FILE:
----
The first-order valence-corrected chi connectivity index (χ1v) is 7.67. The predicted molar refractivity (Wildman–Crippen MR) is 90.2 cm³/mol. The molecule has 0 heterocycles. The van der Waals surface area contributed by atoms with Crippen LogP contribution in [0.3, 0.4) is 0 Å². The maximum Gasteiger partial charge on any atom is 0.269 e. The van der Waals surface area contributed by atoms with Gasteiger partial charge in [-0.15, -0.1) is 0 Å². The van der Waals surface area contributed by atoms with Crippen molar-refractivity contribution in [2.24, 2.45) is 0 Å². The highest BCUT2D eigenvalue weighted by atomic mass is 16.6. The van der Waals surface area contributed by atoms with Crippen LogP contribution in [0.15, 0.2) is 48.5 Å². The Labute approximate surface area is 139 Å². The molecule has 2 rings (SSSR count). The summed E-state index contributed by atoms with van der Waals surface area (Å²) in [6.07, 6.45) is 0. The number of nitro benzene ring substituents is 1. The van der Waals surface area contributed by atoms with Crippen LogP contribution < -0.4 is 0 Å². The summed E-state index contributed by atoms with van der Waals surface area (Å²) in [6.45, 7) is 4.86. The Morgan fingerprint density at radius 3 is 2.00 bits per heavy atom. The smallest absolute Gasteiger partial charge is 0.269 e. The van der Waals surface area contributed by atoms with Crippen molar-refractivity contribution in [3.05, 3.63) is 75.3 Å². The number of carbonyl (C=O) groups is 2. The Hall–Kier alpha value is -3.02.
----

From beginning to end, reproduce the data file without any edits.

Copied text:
The first-order valence-corrected chi connectivity index (χ1v) is 7.67. The predicted molar refractivity (Wildman–Crippen MR) is 90.2 cm³/mol. The molecule has 0 heterocycles. The van der Waals surface area contributed by atoms with Crippen LogP contribution in [0.3, 0.4) is 0 Å². The maximum Gasteiger partial charge on any atom is 0.269 e. The van der Waals surface area contributed by atoms with Gasteiger partial charge in [-0.15, -0.1) is 0 Å². The van der Waals surface area contributed by atoms with Crippen molar-refractivity contribution in [2.24, 2.45) is 0 Å². The highest BCUT2D eigenvalue weighted by atomic mass is 16.6. The van der Waals surface area contributed by atoms with Crippen LogP contribution in [0.15, 0.2) is 48.5 Å². The Labute approximate surface area is 139 Å². The molecule has 2 rings (SSSR count). The summed E-state index contributed by atoms with van der Waals surface area (Å²) in [6.07, 6.45) is 0. The number of nitro benzene ring substituents is 1. The van der Waals surface area contributed by atoms with Crippen LogP contribution < -0.4 is 0 Å². The summed E-state index contributed by atoms with van der Waals surface area (Å²) in [6.45, 7) is 4.86. The Morgan fingerprint density at radius 3 is 2.00 bits per heavy atom. The smallest absolute Gasteiger partial charge is 0.269 e. The van der Waals surface area contributed by atoms with Crippen molar-refractivity contribution in [3.05, 3.63) is 75.3 Å². The number of carbonyl (C=O) groups is 2. The Hall–Kier alpha value is -3.02.